In order to avoid such scenarios, always set the custom variables before the _trackPageview() function like:

_gaq.push(['_setCustomVar',3,'visitor_variable_1','visitor_value_1',1]);

_gaq.push(['_trackPageview']);

What are the limitations of custom variables?

The number of slots is limited to 5, which means that for a custom variable type if all the slots are filled, the data in the slot will be overridden with the latest variable value.

How can I see the custom Variable values in Google Analytics?

In Old Google Analytics: Click Visitors->Custom Variables

Custom Variables in Old Google Analytics

In New Google Analytics: Click Audience-> Demographics-> Custom Variables

Custom Variables New Google Analytics

If you want help in setting up Custom Variables for your website, contact us or you can call us at: India (Ph): +91 9497189032, UK (Ph): +44 (0)20-3371-9976 or US (Ph): +1 650-491-0004

ByteFive provides comprehensive Internet Marketing Services and Training in Search Engine Optimization, Search Engine Marketing (PPC Campaign Creation, Management and Optimization), Developing processes and best practices for Internet Marketing, Managing and Analyzing Web Analytics,  Landing page Optimization, E-Mail Newsletter Management, Competitor Research, Content Creation and Content Marketing.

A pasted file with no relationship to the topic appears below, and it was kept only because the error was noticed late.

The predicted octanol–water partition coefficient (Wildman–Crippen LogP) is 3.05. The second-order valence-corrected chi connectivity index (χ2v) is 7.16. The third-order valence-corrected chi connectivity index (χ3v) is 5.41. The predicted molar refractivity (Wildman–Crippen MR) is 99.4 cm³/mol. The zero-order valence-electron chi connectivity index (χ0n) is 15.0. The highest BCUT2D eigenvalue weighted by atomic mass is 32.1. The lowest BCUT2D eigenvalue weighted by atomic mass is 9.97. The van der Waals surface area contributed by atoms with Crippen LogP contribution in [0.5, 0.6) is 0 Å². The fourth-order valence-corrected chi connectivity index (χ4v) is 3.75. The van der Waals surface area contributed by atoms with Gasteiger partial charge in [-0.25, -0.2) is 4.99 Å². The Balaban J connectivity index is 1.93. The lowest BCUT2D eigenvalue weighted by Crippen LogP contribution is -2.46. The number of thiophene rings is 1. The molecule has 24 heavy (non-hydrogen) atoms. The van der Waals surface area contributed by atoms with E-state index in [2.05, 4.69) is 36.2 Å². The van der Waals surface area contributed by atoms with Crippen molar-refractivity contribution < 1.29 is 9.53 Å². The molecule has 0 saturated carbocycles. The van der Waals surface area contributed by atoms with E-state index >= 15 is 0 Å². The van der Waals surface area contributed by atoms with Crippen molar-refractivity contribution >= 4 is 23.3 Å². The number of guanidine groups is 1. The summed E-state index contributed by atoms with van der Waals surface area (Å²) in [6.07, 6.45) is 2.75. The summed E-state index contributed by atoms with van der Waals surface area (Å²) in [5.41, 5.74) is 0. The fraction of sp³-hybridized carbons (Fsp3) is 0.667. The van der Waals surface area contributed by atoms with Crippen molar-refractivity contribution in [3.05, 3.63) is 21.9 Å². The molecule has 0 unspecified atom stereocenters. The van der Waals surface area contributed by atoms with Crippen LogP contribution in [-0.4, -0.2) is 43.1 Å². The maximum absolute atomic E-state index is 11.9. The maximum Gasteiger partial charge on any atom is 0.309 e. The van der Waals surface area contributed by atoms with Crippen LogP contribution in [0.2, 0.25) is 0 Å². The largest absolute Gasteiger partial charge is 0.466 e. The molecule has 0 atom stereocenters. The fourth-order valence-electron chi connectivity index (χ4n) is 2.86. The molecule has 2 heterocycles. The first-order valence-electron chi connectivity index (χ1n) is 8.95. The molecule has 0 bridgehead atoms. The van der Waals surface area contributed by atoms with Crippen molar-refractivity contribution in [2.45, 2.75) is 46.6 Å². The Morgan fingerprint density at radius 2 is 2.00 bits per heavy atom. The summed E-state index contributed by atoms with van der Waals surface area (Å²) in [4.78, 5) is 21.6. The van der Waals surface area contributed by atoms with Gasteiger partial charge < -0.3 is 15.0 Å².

Which Traffic Source has the best ROI?

Analytics, Blogs, Conversion Rate Optimizationon May 20th, 2012No Comments

Websites get visitors from various sources – Direct Traffic, Search Engines,  Social Media or referring sites. Each Business has its own valuable traffic  source. Understanding how visitors from each source behave in your website is crucial for conversion rate optimization

 Direct Traffic: A direct traffic of 20-40% shows that the Brand is well  established in the market. Newcomers and breakout brands normally get 5-15% direct traffic. Although the percentage of direct traffic visitors is low, they are the most valuable source. Direct traffic visitors include visitors who have entered your website URL in their browser or those visits whose source (referring site/search engine keywords) cannot be determined. You will get repeat customers if your website has done a good job in solving their problem.